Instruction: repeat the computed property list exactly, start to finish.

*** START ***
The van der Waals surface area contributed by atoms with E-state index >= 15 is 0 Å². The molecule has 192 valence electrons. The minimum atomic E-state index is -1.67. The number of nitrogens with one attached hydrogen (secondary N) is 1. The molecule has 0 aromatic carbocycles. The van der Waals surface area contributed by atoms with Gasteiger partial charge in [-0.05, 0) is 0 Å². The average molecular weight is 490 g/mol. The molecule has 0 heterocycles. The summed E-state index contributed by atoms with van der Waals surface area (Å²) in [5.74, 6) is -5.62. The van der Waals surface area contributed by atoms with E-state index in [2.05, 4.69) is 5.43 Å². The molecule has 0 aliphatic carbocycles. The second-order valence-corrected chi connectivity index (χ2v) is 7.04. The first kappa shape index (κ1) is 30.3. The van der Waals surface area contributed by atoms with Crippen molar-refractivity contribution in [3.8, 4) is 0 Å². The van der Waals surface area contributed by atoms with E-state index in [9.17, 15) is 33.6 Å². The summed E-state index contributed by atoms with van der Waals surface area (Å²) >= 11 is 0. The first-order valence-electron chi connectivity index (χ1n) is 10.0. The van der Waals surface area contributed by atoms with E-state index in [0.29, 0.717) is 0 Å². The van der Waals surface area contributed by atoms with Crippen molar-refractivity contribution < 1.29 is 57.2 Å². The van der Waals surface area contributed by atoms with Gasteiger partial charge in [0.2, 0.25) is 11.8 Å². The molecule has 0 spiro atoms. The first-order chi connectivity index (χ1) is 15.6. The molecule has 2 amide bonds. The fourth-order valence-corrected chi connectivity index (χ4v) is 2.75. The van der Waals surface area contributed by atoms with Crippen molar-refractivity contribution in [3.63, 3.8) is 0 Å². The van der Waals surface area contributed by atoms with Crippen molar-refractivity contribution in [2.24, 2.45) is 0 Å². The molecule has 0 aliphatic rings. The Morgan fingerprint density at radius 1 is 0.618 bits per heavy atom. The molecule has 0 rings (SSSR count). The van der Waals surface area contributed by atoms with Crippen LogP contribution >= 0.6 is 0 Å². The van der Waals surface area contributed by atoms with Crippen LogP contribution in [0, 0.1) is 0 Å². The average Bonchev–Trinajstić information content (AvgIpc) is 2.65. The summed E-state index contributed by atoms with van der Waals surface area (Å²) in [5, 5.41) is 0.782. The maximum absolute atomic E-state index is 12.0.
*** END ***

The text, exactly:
The van der Waals surface area contributed by atoms with E-state index >= 15 is 0 Å². The molecule has 192 valence electrons. The minimum atomic E-state index is -1.67. The number of nitrogens with one attached hydrogen (secondary N) is 1. The molecule has 0 aromatic carbocycles. The van der Waals surface area contributed by atoms with Gasteiger partial charge in [-0.05, 0) is 0 Å². The average molecular weight is 490 g/mol. The molecule has 0 heterocycles. The summed E-state index contributed by atoms with van der Waals surface area (Å²) in [5.74, 6) is -5.62. The van der Waals surface area contributed by atoms with E-state index in [2.05, 4.69) is 5.43 Å². The molecule has 0 aliphatic carbocycles. The second-order valence-corrected chi connectivity index (χ2v) is 7.04. The first kappa shape index (κ1) is 30.3. The van der Waals surface area contributed by atoms with Crippen molar-refractivity contribution in [3.8, 4) is 0 Å². The van der Waals surface area contributed by atoms with E-state index in [9.17, 15) is 33.6 Å². The summed E-state index contributed by atoms with van der Waals surface area (Å²) >= 11 is 0. The first-order valence-electron chi connectivity index (χ1n) is 10.0. The van der Waals surface area contributed by atoms with E-state index in [0.29, 0.717) is 0 Å². The van der Waals surface area contributed by atoms with Crippen molar-refractivity contribution < 1.29 is 57.2 Å². The van der Waals surface area contributed by atoms with Gasteiger partial charge in [0.2, 0.25) is 11.8 Å². The molecule has 0 spiro atoms. The first-order chi connectivity index (χ1) is 15.6. The molecule has 2 amide bonds. The fourth-order valence-corrected chi connectivity index (χ4v) is 2.75. The van der Waals surface area contributed by atoms with Crippen molar-refractivity contribution in [3.63, 3.8) is 0 Å². The van der Waals surface area contributed by atoms with Crippen molar-refractivity contribution in [2.24, 2.45) is 0 Å². The molecule has 0 aliphatic rings. The Morgan fingerprint density at radius 1 is 0.618 bits per heavy atom. The molecule has 0 rings (SSSR count). The van der Waals surface area contributed by atoms with Crippen LogP contribution >= 0.6 is 0 Å². The van der Waals surface area contributed by atoms with Crippen LogP contribution in [0, 0.1) is 0 Å². The average Bonchev–Trinajstić information content (AvgIpc) is 2.65. The summed E-state index contributed by atoms with van der Waals surface area (Å²) in [5, 5.41) is 0.782. The maximum absolute atomic E-state index is 12.0.